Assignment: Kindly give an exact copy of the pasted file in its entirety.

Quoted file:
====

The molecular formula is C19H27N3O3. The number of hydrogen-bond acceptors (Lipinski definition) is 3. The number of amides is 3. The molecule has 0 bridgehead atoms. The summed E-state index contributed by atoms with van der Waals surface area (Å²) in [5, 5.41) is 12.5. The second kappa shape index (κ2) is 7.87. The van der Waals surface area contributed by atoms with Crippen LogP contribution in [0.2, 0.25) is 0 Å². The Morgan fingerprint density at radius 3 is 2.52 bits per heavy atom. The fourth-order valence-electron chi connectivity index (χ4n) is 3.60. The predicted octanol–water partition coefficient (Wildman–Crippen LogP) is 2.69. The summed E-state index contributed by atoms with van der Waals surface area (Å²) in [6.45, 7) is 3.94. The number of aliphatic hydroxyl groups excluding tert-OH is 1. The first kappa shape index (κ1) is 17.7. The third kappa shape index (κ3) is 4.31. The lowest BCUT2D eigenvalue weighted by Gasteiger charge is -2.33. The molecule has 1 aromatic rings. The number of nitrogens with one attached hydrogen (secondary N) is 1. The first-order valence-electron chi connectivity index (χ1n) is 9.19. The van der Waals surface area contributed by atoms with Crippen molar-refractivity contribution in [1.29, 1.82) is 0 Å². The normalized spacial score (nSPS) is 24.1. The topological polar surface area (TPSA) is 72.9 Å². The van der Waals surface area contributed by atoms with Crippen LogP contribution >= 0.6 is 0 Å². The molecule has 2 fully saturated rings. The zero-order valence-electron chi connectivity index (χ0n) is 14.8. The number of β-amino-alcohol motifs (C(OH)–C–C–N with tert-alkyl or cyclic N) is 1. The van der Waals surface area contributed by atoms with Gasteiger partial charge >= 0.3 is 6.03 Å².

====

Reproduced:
The molecular formula is C19H27N3O3. The number of hydrogen-bond acceptors (Lipinski definition) is 3. The number of amides is 3. The molecule has 0 bridgehead atoms. The summed E-state index contributed by atoms with van der Waals surface area (Å²) in [5, 5.41) is 12.5. The second kappa shape index (κ2) is 7.87. The van der Waals surface area contributed by atoms with Crippen LogP contribution in [0.2, 0.25) is 0 Å². The Morgan fingerprint density at radius 3 is 2.52 bits per heavy atom. The fourth-order valence-electron chi connectivity index (χ4n) is 3.60. The predicted octanol–water partition coefficient (Wildman–Crippen LogP) is 2.69. The summed E-state index contributed by atoms with van der Waals surface area (Å²) in [6.45, 7) is 3.94. The number of aliphatic hydroxyl groups excluding tert-OH is 1. The first kappa shape index (κ1) is 17.7. The third kappa shape index (κ3) is 4.31. The lowest BCUT2D eigenvalue weighted by Gasteiger charge is -2.33. The molecule has 1 aromatic rings. The number of nitrogens with one attached hydrogen (secondary N) is 1. The first-order valence-electron chi connectivity index (χ1n) is 9.19. The van der Waals surface area contributed by atoms with Crippen molar-refractivity contribution in [1.29, 1.82) is 0 Å². The normalized spacial score (nSPS) is 24.1. The topological polar surface area (TPSA) is 72.9 Å². The van der Waals surface area contributed by atoms with Crippen LogP contribution >= 0.6 is 0 Å². The molecule has 2 fully saturated rings. The zero-order valence-electron chi connectivity index (χ0n) is 14.8. The number of β-amino-alcohol motifs (C(OH)–C–C–N with tert-alkyl or cyclic N) is 1. The van der Waals surface area contributed by atoms with Gasteiger partial charge >= 0.3 is 6.03 Å².